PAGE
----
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## Differential Calculus

### Course: Differential Calculus > Unit 4

Lesson 2: Straight-line motion- Introduction to one-dimensional motion with calculus
- Interpreting direction of motion from position-time graph
- Interpreting direction of motion from velocity-time graph
- Interpreting change in speed from velocity-time graph
- Interpret motion graphs
- Worked example: Motion problems with derivatives
- Motion problems (differential calc)
- Total distance traveled with derivatives

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# Total distance traveled with derivatives

Given a function representing the position of a particle over time, how can you find the total distance traveled? Created by Sal Khan.

## Want to join the conversation?

- Hi I have a question. There was no explanation in the video why he used differential before solving problem ? I mean, what relation have between calculating distance of volacity of the fuction in the given arrange of t and using differential?(34 votes)
- Velocity is rate of change of position with respect to time. In other words, the derivative of position wrt time

Hence he used differentials.

Hope this helped(23 votes)

- Am I crazy or would simply taking the integral of 0<t<1 (multiplied by two because its symmetrical from the interval 5<t<6) and adding it to the positive integral from 1<t<5 not give the total distance traveled over the interval?(12 votes)
- Well, not all of us know that method. This is the derivatives section not integrals.(26 votes)

- Can this topic "motion of a particle along axis" be related to quantum mechanics?(4 votes)
- Yes. That's essentially what quantum mechanics is about, finding the equations of motion for particles. But this is extremely simplistic compared to real quantum mechanics. This is more suitable to basic Newtonian physics.

Remember, we call just about everything that can move a "particle" in physics: cars, bugs, electrons, people, flying jar of pickled pineapple...(17 votes)

- A few questions to help clarify the concept. First, v(6) would give the net distance, right? Second, would finding the arc length of s(t) be one of way solving this? Third, why and how are the maxima and minima of s(t) related to solving this problem?

Edited to Add: Actually, I just realized something. Do minima and maxima represent points at which the function s(t) crosses 0 on a number line?(5 votes)- No, minima and maxima are points where the particle turns left from going right or turns right from going left.(5 votes)

- what was the point of drawing the velocity graph here?(2 votes)
- Since the problem said that the particle moved in both directions, sal had to find out on what intervals of time it was moving in what direction. The graph allows you to visualize when the velocity of the particle is positive or negative (the particle is moving right or left). You then take the x-intercepts and the endpoints and find the current displacements using the original equation. You use the x-intercepts because these are the values of time at which the particle is changing direction and this will tell you the extremes of the displacement graph.(7 votes)

- The derivative of position graph is the velocity graph, and the derivative of the velocity graph is the acceleration graph, and the derivative of the acceleration graph is something called jerk? Is that how everything relates to each other?(4 votes)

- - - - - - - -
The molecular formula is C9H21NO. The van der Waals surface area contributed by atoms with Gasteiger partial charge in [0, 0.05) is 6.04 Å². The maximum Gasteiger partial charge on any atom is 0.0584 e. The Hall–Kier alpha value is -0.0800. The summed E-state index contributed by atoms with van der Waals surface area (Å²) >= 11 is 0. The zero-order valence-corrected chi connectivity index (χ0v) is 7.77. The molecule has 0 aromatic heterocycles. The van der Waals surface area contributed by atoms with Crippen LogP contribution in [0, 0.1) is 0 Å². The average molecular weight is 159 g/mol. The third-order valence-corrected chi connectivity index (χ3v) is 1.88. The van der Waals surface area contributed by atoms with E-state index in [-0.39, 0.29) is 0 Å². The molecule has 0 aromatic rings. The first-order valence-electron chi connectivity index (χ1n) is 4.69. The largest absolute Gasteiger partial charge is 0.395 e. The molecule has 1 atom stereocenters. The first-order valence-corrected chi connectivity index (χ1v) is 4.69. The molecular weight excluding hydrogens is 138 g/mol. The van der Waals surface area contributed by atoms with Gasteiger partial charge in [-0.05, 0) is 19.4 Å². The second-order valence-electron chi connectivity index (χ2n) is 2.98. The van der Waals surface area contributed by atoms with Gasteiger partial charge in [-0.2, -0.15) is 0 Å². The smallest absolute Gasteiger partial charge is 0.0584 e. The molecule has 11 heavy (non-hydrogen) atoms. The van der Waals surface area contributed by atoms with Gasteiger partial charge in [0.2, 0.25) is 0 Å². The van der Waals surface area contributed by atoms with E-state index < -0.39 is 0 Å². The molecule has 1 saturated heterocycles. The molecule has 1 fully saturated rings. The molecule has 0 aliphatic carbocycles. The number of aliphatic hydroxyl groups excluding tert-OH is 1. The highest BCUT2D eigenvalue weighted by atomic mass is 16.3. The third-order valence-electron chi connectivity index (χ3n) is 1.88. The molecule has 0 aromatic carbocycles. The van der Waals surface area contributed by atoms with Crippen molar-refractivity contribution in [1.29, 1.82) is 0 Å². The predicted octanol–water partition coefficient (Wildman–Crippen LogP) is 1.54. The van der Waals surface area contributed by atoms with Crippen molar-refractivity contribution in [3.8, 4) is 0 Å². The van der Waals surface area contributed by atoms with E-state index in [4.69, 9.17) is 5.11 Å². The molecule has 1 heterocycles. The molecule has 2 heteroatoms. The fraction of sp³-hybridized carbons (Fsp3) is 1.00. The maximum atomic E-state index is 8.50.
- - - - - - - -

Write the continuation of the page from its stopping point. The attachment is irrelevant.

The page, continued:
- Yes - that is how they relate to each other via the process of differentiation.

Can you figure out how they relate to each other via the process of integration?(3 votes)

- If u integrate the velocity and find the area under the curve. Would it be equal to the answer sal got?(2 votes)
- Not quite, in this case, only because the velocity curve is both positive and negative on the interval. If you integrate the absolute value of velocity (which is speed), then you get the total distance traveled. If you integrate just velocity, you get total displacement (how far apart the starting and ending positions are from each other) rather than the total distance the particle moves between the starting and ending times. Does that help?(5 votes)

- Wouldn't it make much more sense to use an integral? Is this just to help practice derivatives, or is there ever going to be an instance where I have to use a derivative instead of an integral to find distance traveled (aka area under velocity curve)?(4 votes)
- at5:15, the function appears on the graph to have a position of 10 at t=0, but in his chart he makes it have a position of 0?(3 votes)
- In case you still haven't found an explanation, the graph Sal drew (upward-facing parabola, where v(0)=10) is the graph of
**VELOCITY**, not position. That's why, although the**POSITION**at t=0(sec) is equal to 0, the velocity at t=0(sec) is equal to 10.

In this problem, the position is calculated using the formula: s(t)=2/3t^3-6t^2+10t (which indeed gives you 0 for t=0), while the velocity is given by v(t)=2t^2-12t+10. You get the first formula from the task and the second by finding the derivative ds/dt of the first.*Motivation*behind this: By definition, velocity is the*rate*(and direction, which means*sign*here: "+"=to the right; "–"=to the left) of change of position. Derivative is the tool used to figure it out.(2 votes)

- How is that possible that at t=0 disance is zero but velocity is not zero?(3 votes)
- It is NOT!

At1:35The velocity function is derived (derivative of position function) and if you input t=0, you get v=10. Sal even graphs this at4:10

In any event, we are interested in total*distance*, so how fast or slow the particle was traveling is irrelevant, we just want the total distance traveled between time t=0 and t=6(1 vote)

## Video transcript

The position of a
particle moving along a number line is
given by s of t is equal to 2/3 t to the third
minus 6t squared plus 10t, for t is greater
than or equal to 0, where t is time in seconds. The particle moves both left and
right in the first 6 seconds. What is the total distance
traveled by the particle for 0 is less than or equal to t
is less than or equal to 6? So let's just remind
ourselves what they mean by total distance. If I were to say
start there, and if I were to move 3
units to the right and then I were to move
4 units to the left, and I'll say negative 4 to show
that I'm moving to the left, then my total distance
right over here is 7. 3 to the right
and 4 to the left. Even though my position
right over here is going to be negative 1. Or you could say
my net distance, or you could say my
displacement is negative 1. I'm 1 to the left
of where I started. The total distance is 7. So now we've clarified that. I encourage you to
now pause this video and try to answer the question. What is the total
distance traveled by the particle in
these first 6 seconds? So the easiest way I